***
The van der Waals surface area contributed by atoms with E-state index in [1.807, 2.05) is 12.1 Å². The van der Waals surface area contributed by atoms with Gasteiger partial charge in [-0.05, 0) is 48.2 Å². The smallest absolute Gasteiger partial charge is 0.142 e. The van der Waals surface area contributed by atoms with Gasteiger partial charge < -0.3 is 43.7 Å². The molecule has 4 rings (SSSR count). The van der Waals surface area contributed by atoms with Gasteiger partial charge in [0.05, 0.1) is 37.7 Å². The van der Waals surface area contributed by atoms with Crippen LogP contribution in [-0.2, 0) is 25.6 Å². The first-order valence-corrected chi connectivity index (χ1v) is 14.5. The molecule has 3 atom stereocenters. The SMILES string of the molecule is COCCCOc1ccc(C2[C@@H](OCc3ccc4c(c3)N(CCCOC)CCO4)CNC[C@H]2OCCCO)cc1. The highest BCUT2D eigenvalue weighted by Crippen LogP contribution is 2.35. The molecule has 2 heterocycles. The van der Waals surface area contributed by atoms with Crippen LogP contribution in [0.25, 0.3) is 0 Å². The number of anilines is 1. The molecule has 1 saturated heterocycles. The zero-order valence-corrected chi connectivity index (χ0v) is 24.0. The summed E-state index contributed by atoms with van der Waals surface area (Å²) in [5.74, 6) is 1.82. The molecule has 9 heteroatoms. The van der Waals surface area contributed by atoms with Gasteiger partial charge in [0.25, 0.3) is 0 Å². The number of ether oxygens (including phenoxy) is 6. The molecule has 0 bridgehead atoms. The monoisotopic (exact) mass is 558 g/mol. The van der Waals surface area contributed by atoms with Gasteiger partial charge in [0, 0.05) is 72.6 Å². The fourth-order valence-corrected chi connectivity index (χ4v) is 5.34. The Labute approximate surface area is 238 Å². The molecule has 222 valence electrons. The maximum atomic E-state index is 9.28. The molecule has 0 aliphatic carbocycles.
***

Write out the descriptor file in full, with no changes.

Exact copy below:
The van der Waals surface area contributed by atoms with E-state index in [1.807, 2.05) is 12.1 Å². The van der Waals surface area contributed by atoms with Gasteiger partial charge in [-0.05, 0) is 48.2 Å². The smallest absolute Gasteiger partial charge is 0.142 e. The van der Waals surface area contributed by atoms with Gasteiger partial charge < -0.3 is 43.7 Å². The molecule has 4 rings (SSSR count). The van der Waals surface area contributed by atoms with Gasteiger partial charge in [0.05, 0.1) is 37.7 Å². The van der Waals surface area contributed by atoms with Crippen LogP contribution in [-0.2, 0) is 25.6 Å². The first-order valence-corrected chi connectivity index (χ1v) is 14.5. The molecule has 3 atom stereocenters. The SMILES string of the molecule is COCCCOc1ccc(C2[C@@H](OCc3ccc4c(c3)N(CCCOC)CCO4)CNC[C@H]2OCCCO)cc1. The highest BCUT2D eigenvalue weighted by Crippen LogP contribution is 2.35. The molecule has 2 heterocycles. The van der Waals surface area contributed by atoms with Crippen LogP contribution in [0.25, 0.3) is 0 Å². The number of anilines is 1. The molecule has 1 saturated heterocycles. The zero-order valence-corrected chi connectivity index (χ0v) is 24.0. The summed E-state index contributed by atoms with van der Waals surface area (Å²) in [5.74, 6) is 1.82. The molecule has 9 heteroatoms. The van der Waals surface area contributed by atoms with Gasteiger partial charge in [0.25, 0.3) is 0 Å². The number of ether oxygens (including phenoxy) is 6. The molecule has 0 bridgehead atoms. The monoisotopic (exact) mass is 558 g/mol. The van der Waals surface area contributed by atoms with Gasteiger partial charge in [0, 0.05) is 72.6 Å². The fourth-order valence-corrected chi connectivity index (χ4v) is 5.34. The Labute approximate surface area is 238 Å². The molecule has 222 valence electrons. The maximum atomic E-state index is 9.28. The molecule has 0 aliphatic carbocycles.